Halal hysteria grips Quebec

Toula Foscolos
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“Nous mangeons tous Halal” (We're all eating Halal) screamed the front page of Le Journal de Montréal this morning, complete with stomach-churning, blood-smattered images to add to the panic and mass frenzy that would soon engulf its readers. Throw in Dutrizac’s malicious ambushing of a dépanneur owner on his radio show, and it’s been a good week for “Gotcha” journalism

Toula Foscolos w-e

I know I shouldn’t expect anything better than crass sensationalism from the JdM, or from the likes of Mario Dumont, who continuously egged on Quebecers to “resist” immigrant influences while a politician, but would it be too much for JdM journalists to actually pick up the phone and get accurate information, before publishing inflammatory and, most importantly, inaccurate statements on their front page?

Interviewed by other media outlets (those, who at the very least, were willing to do… you know… what journalists are supposed to do; research), Olymel (the slaughterhouse behind the controversy) quickly – and might I add, in bewildered fashion – defused the comments and set the record straight. Only chickens destined for Islamic customers are designated halal.

There! Everyone can breathe a sigh of relief. The nefarious plot, secretly organized and carried out by Montreal’s Muslim and Jewish community to force unsuspecting Quebecers to eat halal and kosher products, was foiled, thanks to the constant vigilance of those watching out for all ethnic and foreign threats. Sometimes I feel like I’m in a Monty Python movie.

“We were in the nick of time. You were in great peril.”  

“I don’t think I was.”

“Yes, you were. You were in terrible peril.”

“Let me go back and face that peril.”

“No, it’s too perilous.”

And the story gets better. Upon further investigation, it was found that the process of killing the animal remains the same for both halal and non-halal products. So, the PQ and the CAQ can now go ahead and direct their “outrage” towards real animal abuse cases taking place at home. Thanks to this province’s archaic and lax laws, inhumane puppy mills continue to, not only survive, but thrive here, and halal is what’s gotten Pauline upset? Oy!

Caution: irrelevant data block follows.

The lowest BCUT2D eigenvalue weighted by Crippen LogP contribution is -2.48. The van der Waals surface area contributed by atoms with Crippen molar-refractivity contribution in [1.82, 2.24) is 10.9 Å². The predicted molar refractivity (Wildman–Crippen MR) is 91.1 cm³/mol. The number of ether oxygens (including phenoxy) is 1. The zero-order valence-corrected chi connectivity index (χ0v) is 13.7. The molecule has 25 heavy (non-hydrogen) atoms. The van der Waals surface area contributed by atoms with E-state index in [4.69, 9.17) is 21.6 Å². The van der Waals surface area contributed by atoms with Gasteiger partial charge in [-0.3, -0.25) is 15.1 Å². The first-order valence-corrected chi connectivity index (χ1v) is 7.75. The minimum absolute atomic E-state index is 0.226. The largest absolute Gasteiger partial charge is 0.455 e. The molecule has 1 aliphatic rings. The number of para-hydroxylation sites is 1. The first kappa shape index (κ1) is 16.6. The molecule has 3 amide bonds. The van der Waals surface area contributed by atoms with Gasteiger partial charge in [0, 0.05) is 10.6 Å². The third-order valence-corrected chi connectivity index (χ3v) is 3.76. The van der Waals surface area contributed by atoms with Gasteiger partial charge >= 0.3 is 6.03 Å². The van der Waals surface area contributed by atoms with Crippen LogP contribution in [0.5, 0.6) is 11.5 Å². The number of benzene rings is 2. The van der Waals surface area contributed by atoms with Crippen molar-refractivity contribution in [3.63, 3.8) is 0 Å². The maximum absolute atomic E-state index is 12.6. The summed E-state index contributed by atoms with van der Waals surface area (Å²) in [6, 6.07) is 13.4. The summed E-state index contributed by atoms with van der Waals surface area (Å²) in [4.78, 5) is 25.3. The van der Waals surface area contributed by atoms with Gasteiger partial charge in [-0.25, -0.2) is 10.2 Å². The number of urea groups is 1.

And the story gets better. Upon further investigation, it was found that the process of killing the animal remains the same for both halal and non-halal products.

There’s nothing I detest more than irresponsible “Gotcha” reporting because it always tries to appeal to the lowest common denominator; always tries to push buttons and create unwarranted panic and division. Sensationalistic and inflammatory by nature, its intent is to provoke, tantalize, frighten, shock and awe. Who cares if no objective information is ever disseminated? The reader is so terrified and indignant, s/he fails to even notice! And that’s the scary part…

I “get” that newspapers are a business, and that sensationalism sells. As times have become tougher, I’ve been witnessing a disturbing willingness for media outlets (print, TV, and radio) to resort to panic-driven stories, to catchy front pages full of misleading headlines; ready to fan the flames of intolerance. Let’s face it… in this province anything having to do with a potential –real or otherwise- threat to the French language and culture, is always going to attract more attention than a boring old informative headline. But there’s a fine line between the preservation of what’s sacred to Quebec and a witch hunt of all that is different.

"Gotcha journalism", the deliberate manipulation of the presentation of facts in order to portray a person or (in this case, an ethnic or religious group) in a way that varies from an accurate or balanced review of the facts, is highly unethical because it's deliberately biased reporting.

I’ve said this before, and I’ll say it again: media education is vital for newspaper readers and media watchers. People need to learn to approach news with a discerning and probing mind. Media education isn't always about having the right answers, but about having the selective reasoning required to ask the right questions or at least question the questions being asked.

It’s about reading a silly sensationalistic front-page story and having the know-how to dismiss it, and throw it in the trash; where it belongs.



Organizations: PQ, CAQ

Geographic location: Quebec, Montreal

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